• In view of large-scale dissatisfaction among displaced tribal people regarding poor R&R, a High-Level fact finding Enquiry Committee / Committee should be instituted to inquire the quality of R&R in all medium and and major development projects undertaken in the last fifty years.
  • Involvement of women in FRA processes needs to be increased, given the close relationship between forests, forest produce and women’s lives.
  • The implementation of the community forest rights ( under the Forest Rights Act) hardly took place. It needs to have a clear mechanism and plan for recognition of various community forest right and rights of vulnerable communities.
  • Large numbers of tribals, men and women have been put in jail due to what is termed ‘naxal offences’. A judicial committee needs to be instituted to investigate cases filed against tribals and their supporters.
  • There have been recorded cases of Gram Sabha consent being fraudulently obtained or forged – such conduct must face penalties and projects that proceed on the basis of consent obtained cannot be allowed to proceed.
  • The amendments proposed to the Panchayats (Extension to Scheduled areas) Act has a prominent component of prior informed consent. This is a necessary condition for the effective implementation of PESA.
13 September 2016 K2_CATEGORY IAS Blog

Relevance and use of the article in UPSC prelims and mains examination:

Dear aspirants this article help you to conclude about Data openness and the Geospatial Information Regulation Bill According to the Geospatial Information Regulation Bill, 2016, the acquisition or use of any geospatial information will require permission from a government authority. In this article highlight the importance of reliable geospatial information for development work. In their view, instead of restricting the production and use of such information, the government should regulate its quality and promote learning around it to ensure responsible and ethical use. Please read it carefully.

Definition :

“Geospatial Information” means geospatial imagery or data acquired through space or aerial platforms such as satellite, aircrafts, airships, balloons, unmanned aerial vehicles including value addition; or graphical or digital data depicting natural or man-made physical features, phenomenon or boundaries of the earth or any information related thereto including surveys, charts, maps, terrestrial photos referenced to a coordinate system and having attributes;

About Geospatial Information Regulation Bill, 2016:

  • The recently proposed Geospatial Information Regulation Bill, 2016, places strict restrictions on the acquisition and use of geospatial information in India. Specifically, this means any information that is geo-located is subject to vetting and approval by a special authority appointed by the government.
  • This could include a map you create and share of your daily run using an app such as Runkeeper, a photo of your latest trek with location coordinates, or a web map you create to decide where you can open your next business venture.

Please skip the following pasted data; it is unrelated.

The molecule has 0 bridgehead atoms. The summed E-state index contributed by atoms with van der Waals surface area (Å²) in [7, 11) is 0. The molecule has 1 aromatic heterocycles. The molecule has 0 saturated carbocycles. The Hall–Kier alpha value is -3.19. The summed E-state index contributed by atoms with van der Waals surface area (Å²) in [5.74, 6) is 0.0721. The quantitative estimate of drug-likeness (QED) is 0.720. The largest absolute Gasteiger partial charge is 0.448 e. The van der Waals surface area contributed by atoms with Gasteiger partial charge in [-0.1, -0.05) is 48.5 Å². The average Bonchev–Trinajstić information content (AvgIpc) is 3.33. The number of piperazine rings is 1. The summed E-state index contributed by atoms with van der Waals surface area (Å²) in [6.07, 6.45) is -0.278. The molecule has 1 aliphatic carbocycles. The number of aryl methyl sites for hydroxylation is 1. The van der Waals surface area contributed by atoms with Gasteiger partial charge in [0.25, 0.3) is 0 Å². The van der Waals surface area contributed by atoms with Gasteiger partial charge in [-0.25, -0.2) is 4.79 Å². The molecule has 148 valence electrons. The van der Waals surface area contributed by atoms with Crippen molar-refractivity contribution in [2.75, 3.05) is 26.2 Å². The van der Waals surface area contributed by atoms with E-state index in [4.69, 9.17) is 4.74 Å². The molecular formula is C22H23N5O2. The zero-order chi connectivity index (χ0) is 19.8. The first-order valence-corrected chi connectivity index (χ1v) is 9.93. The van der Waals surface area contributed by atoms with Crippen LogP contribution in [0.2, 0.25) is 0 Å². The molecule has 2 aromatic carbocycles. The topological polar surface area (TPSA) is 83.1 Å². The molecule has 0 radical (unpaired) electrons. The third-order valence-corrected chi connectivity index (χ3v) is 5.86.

• Spurred by the ‘wrongful’ depiction of the disputed Jammu and Kashmir border, the rationale for introducing this bill is to safeguard “sovereignty, security and integrity of India”.
  • However, the Indian government’s existing policies related to geospatial information already address this national security objective.

It shall extend to the whole of India and it applies also to-

  • citizens of India outside India;
  • persons in the service of the Government, wherever they may be; and
  • persons on ships and aircrafts, registered in India, wherever they may be.
  • Every person shall be liable to punishment under this Act for every act or omission contrary to the provisions thereof, of which he is held guilty in India.
  • Any person, who commits an offence beyond India, which is punishable under this Act, shall be dealt with according to the provisions of this Act in the same manner as if such act had been committed in India.
  • It shall come into force on such date as the Central Government may, by notification, appoint and different dates may be appointed for different provisions of this Act and any reference in any such provision to the commencement of this Act shall be construed as a reference to the commencement of that provision.

Should this bill become legislation:

  • it would negate the principles of openness and transparency that the government’s e-governance initiative is intended to promote. It also hinder important on-ground work to address the information asymmetry that ails the social landscape in India, and hinder inclusive development.
  • While the Census Bureau of India generates numerous official statistics such as population distribution by educational attainment, mortality indicators and employment, at the national, state, village and ward levels, there is an inadequacy of nuanced information at more disaggregated levels such as neighborhood or cluster.